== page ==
Smart Bots 2023, the highly anticipated four-month-long tech tournament, has finally come to an end of its Super 8 phase. The journey till now has been a great success, with many participants learning new things and pushing their limits in the competition. We saw an influx of tech enthusiasts and students who were constantly improving and tweaking their codes.
This year’s Smart Bots Coding Challenge is being covered by various tech-news partners, TechSaathi, TechLekh, ICT Samachar, ICT Frame and GadgetByte. A huge thanks to all for being part of the Smart Bots Family.
Alongwith Shequal Foundation, we visited almost all engineering and IT colleges of Kathmandu, to tell students about the Smart Bots as an opportunity for them to excel and explore coding dynamics. However, it was also quite a learning experience for us too.
- We observed that many students were unsure of what a "bot" was, with half of them envisioning the construction of mechanical bots.
- The word "Bot" alone led them to assume that they couldn’t do it themselves.
A "Bot," on the other hand, is merely a simple application with a set of functions. It gets certain inputs and returns some value (outputs) as per rules.
Nevertheless, we had a great time interacting with the students from different colleges and learning about their views regarding the competition.
The qualifier phase kicked off with a series of learning sessions, where participants got the chance to brush up on their skills. These sessions were led by some of the industry's leading experts, who shared their wealth of knowledge and experience with the participants. The participants were able to gain a deeper understanding of various algorithms as well as get hands-on experience building a Tic-Tac-Toe game from scratch.
Monte Carlo Tree Search Algorithm by Ranjan Shrestha
On a Saturday afternoon, with a houseful of around 70 tech enthusiasts at King’s College, we started our first learning session on "Monte Carlo Tree Search". The fact that the winner from the previous year used the MCTS algorithm was widely known, and we feel that this increased interest in the concept.
Like last year, the speaker for the session was Mr. Ranjan Shrestha, Chief Technology Officer at Bhoos Games. The Monte Carlo Tree Search is like a curious explorer traversing a branching maze, trying random paths until it discovers the most promising route to its treasure. The session was quite interactive and fruitful. After the session, participants decoded their doubts with the help of our Smart Bots Team.
Reinforcement Learning by Rojesh Shikhrakar
The speaker for the session was Mr. Rojesh M. Shikhrakar, a data scientist and machine learning engineer from Fusemachines. He introduced the concepts of Q-learning to the participants, and helped them build a Tic-Tac-Toe bot from scratch.
What is reinforcement learning?
In simple terms, reinforcement learning is like a student learning from trial and error by receiving rewards for their successes and penalties for their mistakes.
The session was scheduled for mid of the week, at Bhoos itself. We thought weekdays would attract a smaller number of participants; however, we witnessed around 50 participants in this session.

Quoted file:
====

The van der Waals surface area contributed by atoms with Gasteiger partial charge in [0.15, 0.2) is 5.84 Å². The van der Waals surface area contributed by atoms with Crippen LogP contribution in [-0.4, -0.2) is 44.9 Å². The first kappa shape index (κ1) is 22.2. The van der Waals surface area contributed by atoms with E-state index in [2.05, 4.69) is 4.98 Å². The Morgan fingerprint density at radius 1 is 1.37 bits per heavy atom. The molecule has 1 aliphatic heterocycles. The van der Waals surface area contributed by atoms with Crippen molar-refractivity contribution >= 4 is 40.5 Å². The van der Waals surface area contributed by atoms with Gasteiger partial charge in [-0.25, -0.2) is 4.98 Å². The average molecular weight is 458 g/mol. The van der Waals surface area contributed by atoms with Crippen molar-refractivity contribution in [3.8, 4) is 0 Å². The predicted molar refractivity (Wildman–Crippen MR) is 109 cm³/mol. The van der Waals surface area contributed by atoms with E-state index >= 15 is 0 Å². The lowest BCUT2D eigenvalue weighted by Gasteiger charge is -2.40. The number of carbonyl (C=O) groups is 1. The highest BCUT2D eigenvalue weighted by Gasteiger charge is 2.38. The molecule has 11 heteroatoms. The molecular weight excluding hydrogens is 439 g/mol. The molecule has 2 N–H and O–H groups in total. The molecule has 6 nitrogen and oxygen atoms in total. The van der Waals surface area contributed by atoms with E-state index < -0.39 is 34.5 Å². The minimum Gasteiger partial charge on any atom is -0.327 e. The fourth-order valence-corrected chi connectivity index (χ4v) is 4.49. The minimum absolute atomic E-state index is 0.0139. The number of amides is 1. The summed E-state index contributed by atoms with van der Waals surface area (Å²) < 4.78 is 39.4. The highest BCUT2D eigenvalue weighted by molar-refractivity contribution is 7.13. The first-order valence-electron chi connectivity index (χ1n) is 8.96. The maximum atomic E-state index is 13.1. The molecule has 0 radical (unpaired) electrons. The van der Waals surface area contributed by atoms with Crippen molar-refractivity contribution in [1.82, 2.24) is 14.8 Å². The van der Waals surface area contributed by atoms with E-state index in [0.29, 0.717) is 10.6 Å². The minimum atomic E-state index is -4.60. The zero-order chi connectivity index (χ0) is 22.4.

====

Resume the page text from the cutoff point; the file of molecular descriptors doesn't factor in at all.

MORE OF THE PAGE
Developing AI Game bot from Scratch by Saurav Dhungana
Our final session for the Smart Bots Challenge concluded with a fundamental topic on creating game bots from scratch. The speaker for the session was Mr. Saurav Dhungana, the founder of Inductiv Science.
The session took place at the LOCUS Event at the Pulchowk Campus. We saw around 35 participants in the session. (We know most of them were busy exploring the LOCUS event.)
This session proved to be an eye-opener for all those who were stuck on how to get started with building a bot. We know this should have been the first session, but we also know that our participants love to hustle at the last hour. :)
Gift Hampers to teams who scored above 50%
It's quite an accomplishment to build a 29-point game bot that even outperforms Bhoos bots. This year, there were about 31 teams that were successful in defeating the Bhoos bots by scoring more than 50%.
Our Smart Team gave gift hampers to all such teams. These gift hampers were a token of appreciation for their hard work and dedication. The participants were thrilled to receive them, and it added to the excitement of the tournament.
We had a customized dashboard this year, much like the year before. As it would inform players of their bot performance, other teams’ rankings, progression of the competition, and had a ton of resources, it was highly reflective.
Here’s in detail about it.
The highlight of the qualifier phase was the fight to be on the top spot of the leaderboard. The competition was fierce, with participants working around the clock to come up with the best rankings. The leaderboard was constantly updated, with participants battling it out for the top spot.
This year, we incorporated two kinds of ranking systems.
One where a team’s bot played against Bhoos bots. Based on the winnings and other factors, they received a score. Unfortunately, using the "Bhoos bot" alone was not the most effective or reliable strategy. A few points of variation no longer accurately reflect the performance difference as the scores began to saturate.
In the qualifying phase, over 27 thousand matches ( 27, 209 matches) and 11 million games (11,356,141 games) for 29 points were played in total. The competition was intense and challenging, and we were blown away by the level of skill and creativity demonstrated by all the participants. However, we selected our SUPER 8 for the road to winning Smart Bots-2023.
Congratulations to all the SUPER 8 teams, and thank you to all the participants for being a part of the Smart Bots 2023 family. We wish all the future code-experts be able to write clean codes and solve problems at hand very quickly.